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Should You Buy Patrick Industries, Inc. (NASDAQ:PATK) For Its Upcoming Dividend?

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It looks like Patrick Industries, Inc. (NASDAQ:PATK) is about to go ex-dividend in the next four days. The ex-dividend date is one business day before the record date, which is the cut-off date for shareholders to be present on the company's books to be eligible for a dividend payment. The ex-dividend date is important because any transaction on a stock needs to have been settled before the record date in order to be eligible for a dividend. Accordingly, Patrick Industries investors that purchase the stock on or after the 4th of March will not receive the dividend, which will be paid on the 21st of March.

The company's upcoming dividend is US$0.33 a share, following on from the last 12 months, when the company distributed a total of US$1.32 per share to shareholders. Calculating the last year's worth of payments shows that Patrick Industries has a trailing yield of 1.9% on the current share price of $70.59. We love seeing companies pay a dividend, but it's also important to be sure that laying the golden eggs isn't going to kill our golden goose! That's why we should always check whether the dividend payments appear sustainable, and if the company is growing.

Check out our latest analysis for Patrick Industries

Dividends are typically paid out of company income, so if a company pays out more than it earned, its dividend is usually at a higher risk of being cut. Patrick Industries is paying out just 12% of its profit after tax, which is comfortably low and leaves plenty of breathing room in the case of adverse events.

Click here to see the company's payout ratio, plus analyst estimates of its future dividends.

historic-dividend
historic-dividend

Have Earnings And Dividends Been Growing?

Stocks in companies that generate sustainable earnings growth often make the best dividend prospects, as it is easier to lift the dividend when earnings are rising. If earnings fall far enough, the company could be forced to cut its dividend. That's why it's comforting to see Patrick Industries's earnings have been skyrocketing, up 31% per annum for the past five years. Patrick Industries looks like a real growth company, with earnings per share growing at a cracking pace and the company reinvesting most of its profits in the business.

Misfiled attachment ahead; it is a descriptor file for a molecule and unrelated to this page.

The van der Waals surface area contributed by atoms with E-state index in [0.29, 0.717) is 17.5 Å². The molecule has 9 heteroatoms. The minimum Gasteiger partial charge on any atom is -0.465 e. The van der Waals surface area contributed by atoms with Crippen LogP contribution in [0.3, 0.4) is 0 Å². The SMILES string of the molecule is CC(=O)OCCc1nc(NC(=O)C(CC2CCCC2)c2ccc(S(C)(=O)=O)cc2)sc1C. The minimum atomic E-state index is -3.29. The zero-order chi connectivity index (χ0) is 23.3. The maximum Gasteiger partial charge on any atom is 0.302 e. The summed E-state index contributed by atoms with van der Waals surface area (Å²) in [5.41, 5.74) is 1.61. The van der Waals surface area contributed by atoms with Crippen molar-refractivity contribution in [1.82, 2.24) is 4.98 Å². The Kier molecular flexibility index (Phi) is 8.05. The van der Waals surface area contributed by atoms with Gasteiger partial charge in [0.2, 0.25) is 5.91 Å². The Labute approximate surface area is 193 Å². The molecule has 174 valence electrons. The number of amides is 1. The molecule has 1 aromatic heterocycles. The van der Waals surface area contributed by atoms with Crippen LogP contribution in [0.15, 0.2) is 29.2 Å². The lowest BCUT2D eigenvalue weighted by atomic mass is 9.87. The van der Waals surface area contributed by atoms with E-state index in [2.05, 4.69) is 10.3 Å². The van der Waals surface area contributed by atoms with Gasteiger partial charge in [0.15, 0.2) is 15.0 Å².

Another key way to measure a company's dividend prospects is by measuring its historical rate of dividend growth. In the last two years, Patrick Industries has lifted its dividend by approximately 15% a year on average. Both per-share earnings and dividends have both been growing rapidly in recent times, which is great to see.

The Bottom Line

From a dividend perspective, should investors buy or avoid Patrick Industries? Typically, companies that are growing rapidly and paying out a low fraction of earnings are keeping the profits for reinvestment in the business. This is one of the most attractive investment combinations under this analysis, as it can create substantial value for investors over the long run. Patrick Industries ticks a lot of boxes for us from a dividend perspective, and we think these characteristics should mark the company as deserving of further attention.

On that note, you'll want to research what risks Patrick Industries is facing. To help with this, we've discovered 2 warning signs for Patrick Industries (1 is a bit unpleasant!) that you ought to be aware of before buying the shares.

If you're in the market for strong dividend payers, we recommend checking our selection of top dividend stocks.

Have feedback on this article? Concerned about the content? Get in touch with us directly. Alternatively, email editorial-team (at) simplywallst.com.

This article by Simply Wall St is general in nature. We provide commentary based on historical data and analyst forecasts only using an unbiased methodology and our articles are not intended to be financial advice. It does not constitute a recommendation to buy or sell any stock, and does not take account of your objectives, or your financial situation. We aim to bring you long-term focused analysis driven by fundamental data. Note that our analysis may not factor in the latest price-sensitive company announcements or qualitative material. Simply Wall St has no position in any stocks mentioned.